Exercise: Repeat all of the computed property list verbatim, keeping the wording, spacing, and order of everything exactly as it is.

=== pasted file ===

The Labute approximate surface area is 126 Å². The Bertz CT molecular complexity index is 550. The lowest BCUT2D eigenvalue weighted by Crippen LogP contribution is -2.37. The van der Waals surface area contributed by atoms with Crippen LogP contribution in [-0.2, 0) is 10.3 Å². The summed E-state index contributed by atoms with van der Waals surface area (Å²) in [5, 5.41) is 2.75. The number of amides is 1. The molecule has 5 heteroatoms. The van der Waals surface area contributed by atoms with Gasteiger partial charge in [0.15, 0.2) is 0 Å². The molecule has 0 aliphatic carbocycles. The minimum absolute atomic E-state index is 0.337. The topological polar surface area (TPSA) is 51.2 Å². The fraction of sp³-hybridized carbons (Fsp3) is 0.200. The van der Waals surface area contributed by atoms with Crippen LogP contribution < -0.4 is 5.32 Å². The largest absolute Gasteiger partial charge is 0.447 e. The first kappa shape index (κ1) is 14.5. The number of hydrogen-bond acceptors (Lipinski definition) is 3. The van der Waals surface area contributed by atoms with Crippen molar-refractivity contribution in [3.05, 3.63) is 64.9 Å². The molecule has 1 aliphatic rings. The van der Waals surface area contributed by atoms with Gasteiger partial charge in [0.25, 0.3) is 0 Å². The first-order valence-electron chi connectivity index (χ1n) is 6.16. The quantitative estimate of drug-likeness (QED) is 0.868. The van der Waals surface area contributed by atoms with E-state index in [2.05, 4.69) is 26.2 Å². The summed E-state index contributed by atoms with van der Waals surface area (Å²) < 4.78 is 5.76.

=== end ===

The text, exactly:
The Labute approximate surface area is 126 Å². The Bertz CT molecular complexity index is 550. The lowest BCUT2D eigenvalue weighted by Crippen LogP contribution is -2.37. The van der Waals surface area contributed by atoms with Crippen LogP contribution in [-0.2, 0) is 10.3 Å². The summed E-state index contributed by atoms with van der Waals surface area (Å²) in [5, 5.41) is 2.75. The number of amides is 1. The molecule has 5 heteroatoms. The van der Waals surface area contributed by atoms with Gasteiger partial charge in [0.15, 0.2) is 0 Å². The molecule has 0 aliphatic carbocycles. The minimum absolute atomic E-state index is 0.337. The topological polar surface area (TPSA) is 51.2 Å². The fraction of sp³-hybridized carbons (Fsp3) is 0.200. The van der Waals surface area contributed by atoms with Crippen LogP contribution < -0.4 is 5.32 Å². The largest absolute Gasteiger partial charge is 0.447 e. The first kappa shape index (κ1) is 14.5. The number of hydrogen-bond acceptors (Lipinski definition) is 3. The van der Waals surface area contributed by atoms with Crippen molar-refractivity contribution in [3.05, 3.63) is 64.9 Å². The molecule has 1 aliphatic rings. The van der Waals surface area contributed by atoms with Gasteiger partial charge in [0.25, 0.3) is 0 Å². The first-order valence-electron chi connectivity index (χ1n) is 6.16. The quantitative estimate of drug-likeness (QED) is 0.868. The van der Waals surface area contributed by atoms with E-state index in [2.05, 4.69) is 26.2 Å². The summed E-state index contributed by atoms with van der Waals surface area (Å²) < 4.78 is 5.76.